Not all that long ago in America the ministry was a respected profession. Now trust in pastors as people of moral character is at an all-time low. High profile scandals involving sexual misconduct by clergy have contributed to the gradual erosion of public confidence. Yet too often these bad examples have been passed off as exceptions that prove the rule that churches are safe and ministers can be trusted.
The explosive series of articles on clergy sexual abuse in the Southern Baptist Convention published in 2019 by The Houston Chronicle and The San Antonio Express has shown that these public stories are merely the tip of an iceberg that has inflicted grave damage on the second largest religious group in the U.S. But the SBC is not alone in this moral crisis. Cooperative Baptists know all too well that the same challenge threatens churches in the Fellowship.
For far too long Baptist denominational leaders have hidden behind the claim that “local church autonomy” protects them from responsibility for sexual misconduct by congregational ministers. That defense is currently under legal challenge. Yet even if the appeal to autonomy is not legally overturned, the crisis of abuse demands serious theological reexamination of this claim. Contrary to these denials of connection, local congregations and their members are in reality spiritually joined to one another and to the wider church. This is the too-often-forgotten principle of association.
Every time we baptize someone in the gathered community, they are joined into the body of Christ (1 Cor 12:13). And every time we observe the Lord’s Supper we share fellowship with one another in the body of Christ (1 Cor 10:16-17). To put is simply, we are one with each other in Christ, joined together in his body, the Church. It is not surprising, then, that the apostle Paul admonished the Corinthians that failure to discern their life together in the body is the reason they are sick and dying (1 Cor 12:28-29).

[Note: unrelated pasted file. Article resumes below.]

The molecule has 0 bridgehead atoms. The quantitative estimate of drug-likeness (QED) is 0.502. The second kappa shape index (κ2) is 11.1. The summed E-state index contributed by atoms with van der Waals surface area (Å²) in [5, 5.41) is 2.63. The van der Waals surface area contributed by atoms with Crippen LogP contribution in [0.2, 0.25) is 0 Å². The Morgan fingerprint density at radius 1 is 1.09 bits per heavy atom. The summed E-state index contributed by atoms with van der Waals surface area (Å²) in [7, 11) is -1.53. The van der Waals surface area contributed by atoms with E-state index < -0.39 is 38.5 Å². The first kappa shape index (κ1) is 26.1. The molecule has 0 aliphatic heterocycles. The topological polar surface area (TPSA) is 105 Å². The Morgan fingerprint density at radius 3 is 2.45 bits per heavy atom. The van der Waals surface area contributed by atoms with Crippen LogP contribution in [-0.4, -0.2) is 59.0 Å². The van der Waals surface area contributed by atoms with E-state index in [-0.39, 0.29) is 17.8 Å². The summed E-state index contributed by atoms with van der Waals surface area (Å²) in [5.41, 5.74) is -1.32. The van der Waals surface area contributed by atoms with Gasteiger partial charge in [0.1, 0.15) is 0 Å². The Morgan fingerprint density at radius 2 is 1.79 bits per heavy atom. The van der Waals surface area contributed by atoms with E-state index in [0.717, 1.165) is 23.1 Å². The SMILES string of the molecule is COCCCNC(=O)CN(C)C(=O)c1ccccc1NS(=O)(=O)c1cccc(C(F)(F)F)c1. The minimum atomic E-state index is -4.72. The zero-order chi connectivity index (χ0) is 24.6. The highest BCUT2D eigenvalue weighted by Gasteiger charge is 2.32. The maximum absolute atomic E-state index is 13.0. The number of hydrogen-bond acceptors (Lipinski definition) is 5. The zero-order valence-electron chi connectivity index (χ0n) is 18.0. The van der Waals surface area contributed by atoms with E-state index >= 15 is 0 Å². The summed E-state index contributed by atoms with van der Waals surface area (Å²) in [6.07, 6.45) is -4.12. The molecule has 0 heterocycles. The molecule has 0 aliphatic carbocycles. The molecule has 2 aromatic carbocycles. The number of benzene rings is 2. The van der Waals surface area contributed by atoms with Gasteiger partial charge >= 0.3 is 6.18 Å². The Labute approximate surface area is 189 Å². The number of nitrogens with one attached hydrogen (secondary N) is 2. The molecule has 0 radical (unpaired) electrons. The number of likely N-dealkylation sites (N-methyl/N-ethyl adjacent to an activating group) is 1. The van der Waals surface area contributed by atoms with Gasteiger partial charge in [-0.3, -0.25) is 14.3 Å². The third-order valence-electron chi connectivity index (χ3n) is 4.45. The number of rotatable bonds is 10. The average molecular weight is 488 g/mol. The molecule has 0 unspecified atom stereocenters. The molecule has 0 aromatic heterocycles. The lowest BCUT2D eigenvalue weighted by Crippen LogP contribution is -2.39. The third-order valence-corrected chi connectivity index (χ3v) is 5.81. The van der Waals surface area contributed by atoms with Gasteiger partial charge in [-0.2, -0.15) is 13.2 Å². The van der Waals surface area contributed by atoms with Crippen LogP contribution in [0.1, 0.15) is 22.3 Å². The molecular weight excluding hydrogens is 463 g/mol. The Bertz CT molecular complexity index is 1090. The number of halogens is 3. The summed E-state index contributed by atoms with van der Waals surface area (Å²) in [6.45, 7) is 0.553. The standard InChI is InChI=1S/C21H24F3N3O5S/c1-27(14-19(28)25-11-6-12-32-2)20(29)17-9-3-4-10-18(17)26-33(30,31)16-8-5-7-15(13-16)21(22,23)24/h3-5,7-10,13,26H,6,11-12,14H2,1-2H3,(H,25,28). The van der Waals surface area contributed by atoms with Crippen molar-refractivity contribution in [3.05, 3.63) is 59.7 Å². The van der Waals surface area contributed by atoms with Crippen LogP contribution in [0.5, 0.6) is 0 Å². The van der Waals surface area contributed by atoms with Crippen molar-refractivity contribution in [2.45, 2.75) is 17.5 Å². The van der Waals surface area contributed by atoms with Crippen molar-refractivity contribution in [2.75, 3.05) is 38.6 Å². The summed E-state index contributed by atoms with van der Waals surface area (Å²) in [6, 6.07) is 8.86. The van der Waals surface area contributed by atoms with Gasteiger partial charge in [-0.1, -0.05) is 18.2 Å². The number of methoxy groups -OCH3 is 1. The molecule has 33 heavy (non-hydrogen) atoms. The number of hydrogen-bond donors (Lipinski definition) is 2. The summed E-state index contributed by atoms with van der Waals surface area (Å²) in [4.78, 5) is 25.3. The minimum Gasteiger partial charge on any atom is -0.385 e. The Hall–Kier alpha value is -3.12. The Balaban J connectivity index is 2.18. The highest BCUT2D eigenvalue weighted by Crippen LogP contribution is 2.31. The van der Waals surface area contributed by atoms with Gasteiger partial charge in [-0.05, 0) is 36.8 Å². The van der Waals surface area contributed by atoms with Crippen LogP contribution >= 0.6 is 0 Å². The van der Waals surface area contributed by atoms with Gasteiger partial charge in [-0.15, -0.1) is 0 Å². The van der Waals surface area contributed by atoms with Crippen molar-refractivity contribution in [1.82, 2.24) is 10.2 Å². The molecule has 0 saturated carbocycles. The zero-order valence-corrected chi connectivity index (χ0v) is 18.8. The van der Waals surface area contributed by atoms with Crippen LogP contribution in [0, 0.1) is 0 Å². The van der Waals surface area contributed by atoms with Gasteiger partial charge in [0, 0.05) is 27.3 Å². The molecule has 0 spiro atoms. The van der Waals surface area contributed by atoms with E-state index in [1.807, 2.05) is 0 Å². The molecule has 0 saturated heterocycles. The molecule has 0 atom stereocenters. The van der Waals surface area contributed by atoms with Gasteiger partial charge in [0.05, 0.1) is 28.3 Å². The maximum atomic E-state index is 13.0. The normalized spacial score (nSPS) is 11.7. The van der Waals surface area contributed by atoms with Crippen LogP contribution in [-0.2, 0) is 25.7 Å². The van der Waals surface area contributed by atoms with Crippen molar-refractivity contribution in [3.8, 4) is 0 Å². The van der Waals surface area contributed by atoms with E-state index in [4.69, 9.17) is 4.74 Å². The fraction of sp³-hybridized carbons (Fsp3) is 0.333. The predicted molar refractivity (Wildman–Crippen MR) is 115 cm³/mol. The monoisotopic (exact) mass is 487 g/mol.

We are suffering today because we have failed to discern our life together in Christ’s body. We have not sufficiently protected the weak and vulnerable from harm and abuse in our congregations. We have not shown that our churches are safe nor that our ministers can be trusted, and we are witnessing the awful results of our neglect.
Thankfully the Cooperative Baptist Fellowship and Baptist Women in Ministry commissioned a Clergy Sexual Misconduct Task Force that has produced the Safe Church resource materials. It is now important for every congregation and every partner organization connected in the Fellowship to begin implementing these policies, procedures, and practices into their organizational structure.
The habits and patterns formed by generations of congregational independence are hard to break. But we must learn new ones that recognize our interdependence. Congregations that seek to face this crisis alone endanger the vitality of their shared existence. If we were to learn that we had cancer, how many of us would tell our doctor, “Thanks for the advice, but I think I will try to find a solution on my own.” The Safe Church resources are by no means a cure for our sickness, but they are certainly a step toward ecclesial health. No congregation or organization, no matter how seemingly strong, can risk going it alone.
Last semester the Baptist House of Studies at Duke Divinity School invited representatives from the Safe Church Task Force to lead a workshop for our faculty, staff, and students. The presentations stimulated meaningful conversation and reflection, but it only began to scratch the surface of what needs to be done.
What if all theological schools in the Fellowship were to hold similar training opportunities? Better yet, what if Safe Church education were to be incorporated into our curricular and extracurricular programs? And what if every student in our schools was given the opportunity to be certified in that training, and what if Safe Church certification were required for every ordination? Even better, what if every ordained minister and organizational leader in CBF were to be competent in Safe Church policies, procedures, and practices. Imagine how that might begin to change our Fellowship.
But integrating these materials into our organizations is not enough. It will demand the transformation of the entire culture that is our life together. To put it simply, our Fellowship must be born anew. Such a conversion cannot an instantaneous event. It must be a dynamic process, and it must begin with repentance—changing our ways of thinking and seeing ourselves and others in our Fellowship, especially the weak and vulnerable among us.
Curtis W. Freeman is research professor of theology and director of the Baptist House of Studies at Duke University Divinity School. He is the author of Contesting Catholicity: Theology for Other Baptists and Undomesticated Dissent: Democracy and the Public Virtue of Religious Nonconformity.